The Russian Federation continued its attacks on Friday night to Saturday, including this morning, on several Ukrainian cities and the capital Kiev. Ukrainian officials say cruise missiles have been launched into Ukraine from the Black Sea. They reported several casualties among Russian forces. The Russian army's attacks hit a block of flats in central Kiev on Saturday morning. Meanwhile, President Zelensky reports from the center of the capital that the army will not surrender.


Russia is facing problems in its invasion of Ukraine, a NATO military official was quoted as saying by CNN. He says that the Russians are behind the program and that the situation is starting to get out of control.


The Russians "have problems. I'm in a fuel crisis, it's moving too slowly, and morale is obviously a hindrance, "the official was quoted as saying by CNN.


Ukrainian authorities have also begun dismantling traffic signs indicating directions to localities to make it more difficult for the Russian military to orient and move.


At the same time, the Ukrainian road company appealed to the population to lend a helping hand. People were asked to walk near the place where they live and to dismantle the road signs.



Europe is continuing its efforts to help Ukraine, which is at war with the Russian Federation. The Belgian prime minister has announced that his country will send 2,000 assault weapons and more than 3,800 tonnes of fuel.


Immediately after the announcement by Belgium, Slovakia also announced a new batch of aid. Authorities in Bratislava have announced that they will send 12,000 120 mm mortars, 10,000 tons of fuel, 2,400 tons of kerosene and two Bozena mine complexes.


Also today, the German Chancellor announced that he would allow allied countries to send German-made weapons to Ukraine.


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a-newlywed-couple-spends-their-honeymoon-on-the-ukrainian-battlefield

On the day Russia declared war on Ukraine, two young men from Kyiv united their destinies. Iarina Arieva and Sviatoslav Fursin formalized their marriage while the city sounded the alarm sirens for air raids.



The young bride Arieva said that although it was very scary, they did not want to give up.


"It simply came to our notice then. It should have been the happiest time of her life, but you hear that, ”said Arieva, who married her partner at St. Michael's Monastery in Kyiv.


The couple was planning to get married on May 6 and celebrate at a restaurant overlooking the Dnieper River, Arieva said.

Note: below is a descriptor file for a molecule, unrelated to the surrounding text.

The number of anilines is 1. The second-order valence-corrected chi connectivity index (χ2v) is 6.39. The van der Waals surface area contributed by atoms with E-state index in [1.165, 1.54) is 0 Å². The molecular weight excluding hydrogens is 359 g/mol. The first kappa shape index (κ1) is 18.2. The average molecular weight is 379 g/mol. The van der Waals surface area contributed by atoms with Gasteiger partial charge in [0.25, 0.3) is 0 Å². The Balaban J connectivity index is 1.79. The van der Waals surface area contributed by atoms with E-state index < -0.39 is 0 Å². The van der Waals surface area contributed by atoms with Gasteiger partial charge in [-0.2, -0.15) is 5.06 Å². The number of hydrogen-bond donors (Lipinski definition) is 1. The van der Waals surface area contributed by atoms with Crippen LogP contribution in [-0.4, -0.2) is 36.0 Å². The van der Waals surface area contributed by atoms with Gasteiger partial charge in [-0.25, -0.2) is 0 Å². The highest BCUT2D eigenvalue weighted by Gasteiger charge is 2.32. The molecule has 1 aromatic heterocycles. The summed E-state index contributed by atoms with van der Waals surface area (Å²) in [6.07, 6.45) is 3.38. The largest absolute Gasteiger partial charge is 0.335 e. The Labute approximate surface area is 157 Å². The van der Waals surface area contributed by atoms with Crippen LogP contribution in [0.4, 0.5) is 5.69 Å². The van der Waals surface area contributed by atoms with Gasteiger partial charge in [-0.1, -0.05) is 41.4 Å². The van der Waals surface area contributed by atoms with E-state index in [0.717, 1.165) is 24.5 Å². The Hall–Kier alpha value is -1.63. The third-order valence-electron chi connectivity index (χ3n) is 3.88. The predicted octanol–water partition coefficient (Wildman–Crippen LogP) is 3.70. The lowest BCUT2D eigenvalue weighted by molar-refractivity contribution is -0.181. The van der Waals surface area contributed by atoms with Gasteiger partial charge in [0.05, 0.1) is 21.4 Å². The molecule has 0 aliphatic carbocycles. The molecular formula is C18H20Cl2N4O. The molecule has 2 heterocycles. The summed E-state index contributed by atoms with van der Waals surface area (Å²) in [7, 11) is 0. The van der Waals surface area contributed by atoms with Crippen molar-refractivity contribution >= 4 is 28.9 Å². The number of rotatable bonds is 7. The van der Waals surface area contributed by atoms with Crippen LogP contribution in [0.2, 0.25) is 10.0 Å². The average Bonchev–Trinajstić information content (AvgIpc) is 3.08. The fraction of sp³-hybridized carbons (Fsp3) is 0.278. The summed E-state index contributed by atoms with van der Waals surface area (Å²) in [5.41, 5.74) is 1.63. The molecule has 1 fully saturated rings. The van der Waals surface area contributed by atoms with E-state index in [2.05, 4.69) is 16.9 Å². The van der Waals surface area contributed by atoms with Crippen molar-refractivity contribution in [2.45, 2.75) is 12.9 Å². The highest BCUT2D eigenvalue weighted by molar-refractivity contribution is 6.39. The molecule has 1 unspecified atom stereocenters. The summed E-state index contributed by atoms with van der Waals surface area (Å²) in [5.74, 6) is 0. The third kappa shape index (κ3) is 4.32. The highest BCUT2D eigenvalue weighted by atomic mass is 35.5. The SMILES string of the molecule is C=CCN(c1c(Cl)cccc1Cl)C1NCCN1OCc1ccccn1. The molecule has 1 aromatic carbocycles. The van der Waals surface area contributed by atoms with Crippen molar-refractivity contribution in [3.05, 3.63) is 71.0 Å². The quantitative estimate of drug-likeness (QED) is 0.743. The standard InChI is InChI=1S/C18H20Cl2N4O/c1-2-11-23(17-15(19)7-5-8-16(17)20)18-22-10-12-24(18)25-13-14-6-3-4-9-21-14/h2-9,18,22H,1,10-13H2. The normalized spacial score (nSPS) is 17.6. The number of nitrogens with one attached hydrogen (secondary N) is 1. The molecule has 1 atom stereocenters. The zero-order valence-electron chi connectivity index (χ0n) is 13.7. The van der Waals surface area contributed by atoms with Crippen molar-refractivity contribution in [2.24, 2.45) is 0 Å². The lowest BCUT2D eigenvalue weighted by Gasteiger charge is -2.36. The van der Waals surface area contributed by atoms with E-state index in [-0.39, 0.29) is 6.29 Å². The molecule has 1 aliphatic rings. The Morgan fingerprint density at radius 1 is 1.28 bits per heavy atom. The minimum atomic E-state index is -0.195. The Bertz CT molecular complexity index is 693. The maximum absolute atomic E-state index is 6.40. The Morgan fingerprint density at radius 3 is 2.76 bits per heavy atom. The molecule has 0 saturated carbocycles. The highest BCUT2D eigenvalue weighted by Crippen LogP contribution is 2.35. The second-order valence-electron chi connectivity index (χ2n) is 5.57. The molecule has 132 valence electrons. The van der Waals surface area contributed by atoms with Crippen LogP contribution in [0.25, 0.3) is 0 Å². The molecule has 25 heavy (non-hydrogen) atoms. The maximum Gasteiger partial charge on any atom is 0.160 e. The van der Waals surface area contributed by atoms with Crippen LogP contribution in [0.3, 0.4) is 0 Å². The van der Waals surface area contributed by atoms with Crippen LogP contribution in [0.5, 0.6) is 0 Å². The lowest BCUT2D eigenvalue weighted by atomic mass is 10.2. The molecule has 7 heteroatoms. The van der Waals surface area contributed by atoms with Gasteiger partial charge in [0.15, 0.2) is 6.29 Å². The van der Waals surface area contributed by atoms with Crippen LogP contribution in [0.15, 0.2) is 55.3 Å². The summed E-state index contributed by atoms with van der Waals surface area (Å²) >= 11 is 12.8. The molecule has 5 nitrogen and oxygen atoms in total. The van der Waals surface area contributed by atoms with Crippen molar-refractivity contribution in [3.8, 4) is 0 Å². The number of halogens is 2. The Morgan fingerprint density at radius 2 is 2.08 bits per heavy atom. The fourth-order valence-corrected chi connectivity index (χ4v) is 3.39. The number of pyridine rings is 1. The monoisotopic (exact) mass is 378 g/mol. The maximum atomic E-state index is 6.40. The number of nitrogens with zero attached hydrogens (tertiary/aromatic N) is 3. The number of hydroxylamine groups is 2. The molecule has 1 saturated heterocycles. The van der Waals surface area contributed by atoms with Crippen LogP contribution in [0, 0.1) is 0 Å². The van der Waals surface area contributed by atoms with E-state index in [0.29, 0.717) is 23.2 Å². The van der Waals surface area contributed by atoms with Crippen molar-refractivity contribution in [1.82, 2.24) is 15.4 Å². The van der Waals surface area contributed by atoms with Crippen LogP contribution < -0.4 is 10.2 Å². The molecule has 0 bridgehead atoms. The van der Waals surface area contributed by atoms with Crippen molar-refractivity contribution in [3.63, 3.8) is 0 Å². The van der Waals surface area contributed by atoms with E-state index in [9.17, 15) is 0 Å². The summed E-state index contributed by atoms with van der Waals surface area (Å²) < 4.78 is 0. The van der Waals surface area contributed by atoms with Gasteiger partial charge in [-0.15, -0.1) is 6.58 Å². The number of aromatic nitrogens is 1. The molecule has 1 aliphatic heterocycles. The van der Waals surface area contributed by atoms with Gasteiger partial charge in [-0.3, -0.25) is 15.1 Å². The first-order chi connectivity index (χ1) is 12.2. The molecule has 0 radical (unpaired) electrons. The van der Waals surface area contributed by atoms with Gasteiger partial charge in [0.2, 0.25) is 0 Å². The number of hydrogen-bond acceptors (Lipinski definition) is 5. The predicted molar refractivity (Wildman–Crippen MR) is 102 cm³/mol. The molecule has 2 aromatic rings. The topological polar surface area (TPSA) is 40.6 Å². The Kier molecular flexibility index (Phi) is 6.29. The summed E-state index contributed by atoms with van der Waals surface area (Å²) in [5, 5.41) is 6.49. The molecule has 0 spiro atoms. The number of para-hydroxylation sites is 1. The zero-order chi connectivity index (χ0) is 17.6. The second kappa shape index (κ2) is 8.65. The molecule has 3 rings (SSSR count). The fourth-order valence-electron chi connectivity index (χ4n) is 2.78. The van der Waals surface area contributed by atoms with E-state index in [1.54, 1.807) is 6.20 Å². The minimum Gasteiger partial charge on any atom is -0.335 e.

But all that changed when Russian President Vladimir Putin announced a military operation in Ukraine on Thursday morning, and the attack began at dawn with rockets.


The invasion spread to central and eastern Ukraine, and Russian forces attacked the country from three sides, killing tens of millions of Ukrainians.



The two young men, who met in October 2019 during a protest in the center of Kiev, decided that they want to get married now because they do not know what the future holds for them.


"It simply came to our notice then. We will fight for our land. We can die and we just wanted to be together before all this. "



After their wedding, Arieva and Fursin prepared to go to the local Territorial Defense Center to join forces to defend the country.


"We must defend our country. We need to protect the people we love and the land we live in, ”she said.


Arieva does not know what task will be assigned to the couple. "It simply came to our notice then. Maybe we'll help with something else. They will decide, "she said.


Arieva described her husband as "her closest friend on Earth" and said she hoped that one day they would be able to celebrate their marriage.


"I just hope that everything will go normally and we will have our land, we will keep our country safe and happy without Russians in it," she said.



Just hours after their wedding on the first day of the Russian invasion, Yaryna Arieva and Sviatoslav Fursin joined the fight to protect their country.


The couple were due to get married in May, but rushed to Kyiv last week, when Russia invaded the country before joining Ukrainian resistance. Wearing camouflage jackets and holding a rifle, the couple talked to CNN reporter Don Lemon about spending their honeymoon living in a besieged city and taking up arms to fight Russian troops invading their homeland.


"It is difficult to understand this new reality that we have," said Arieva, who is from Kyiv.


Sviatoslav Fursin said he hoped that the time would come when he would be able to gather his family and friends “all in one place and drink a good glass of wine. And to tell everyone, "Come on, the war is over, we're winning."


Before that, however, he said he wanted "everyone in this world, including Russia and the Russian people, to remember" that he was fighting "for the freedom of the world."